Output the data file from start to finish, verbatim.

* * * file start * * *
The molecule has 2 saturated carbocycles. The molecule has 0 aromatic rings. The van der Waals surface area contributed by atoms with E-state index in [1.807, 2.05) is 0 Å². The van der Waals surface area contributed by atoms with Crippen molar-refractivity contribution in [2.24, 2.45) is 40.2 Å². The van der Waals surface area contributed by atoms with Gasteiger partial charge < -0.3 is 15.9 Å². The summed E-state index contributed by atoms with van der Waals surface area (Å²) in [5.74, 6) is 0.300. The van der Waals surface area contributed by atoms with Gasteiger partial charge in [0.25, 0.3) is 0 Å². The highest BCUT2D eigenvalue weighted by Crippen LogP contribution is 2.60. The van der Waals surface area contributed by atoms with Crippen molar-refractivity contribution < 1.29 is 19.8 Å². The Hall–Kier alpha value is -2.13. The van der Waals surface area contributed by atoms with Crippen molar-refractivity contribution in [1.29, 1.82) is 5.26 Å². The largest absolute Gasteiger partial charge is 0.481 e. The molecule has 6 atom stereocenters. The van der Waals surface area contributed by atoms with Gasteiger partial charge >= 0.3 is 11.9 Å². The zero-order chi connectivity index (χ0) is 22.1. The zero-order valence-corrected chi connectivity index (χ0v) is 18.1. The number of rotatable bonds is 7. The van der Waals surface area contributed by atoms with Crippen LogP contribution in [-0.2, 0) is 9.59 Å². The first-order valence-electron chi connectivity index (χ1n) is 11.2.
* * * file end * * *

The molecule has 2 saturated carbocycles. The molecule has 0 aromatic rings. The van der Waals surface area contributed by atoms with E-state index in [1.807, 2.05) is 0 Å². The van der Waals surface area contributed by atoms with Crippen molar-refractivity contribution in [2.24, 2.45) is 40.2 Å². The van der Waals surface area contributed by atoms with Gasteiger partial charge < -0.3 is 15.9 Å². The summed E-state index contributed by atoms with van der Waals surface area (Å²) in [5.74, 6) is 0.300. The van der Waals surface area contributed by atoms with Gasteiger partial charge in [0.25, 0.3) is 0 Å². The highest BCUT2D eigenvalue weighted by Crippen LogP contribution is 2.60. The van der Waals surface area contributed by atoms with Crippen molar-refractivity contribution < 1.29 is 19.8 Å². The Hall–Kier alpha value is -2.13. The van der Waals surface area contributed by atoms with Crippen molar-refractivity contribution in [1.29, 1.82) is 5.26 Å². The largest absolute Gasteiger partial charge is 0.481 e. The molecule has 6 atom stereocenters. The van der Waals surface area contributed by atoms with Gasteiger partial charge >= 0.3 is 11.9 Å². The zero-order chi connectivity index (χ0) is 22.1. The zero-order valence-corrected chi connectivity index (χ0v) is 18.1. The number of rotatable bonds is 7. The van der Waals surface area contributed by atoms with Crippen LogP contribution in [-0.2, 0) is 9.59 Å². The first-order valence-electron chi connectivity index (χ1n) is 11.2.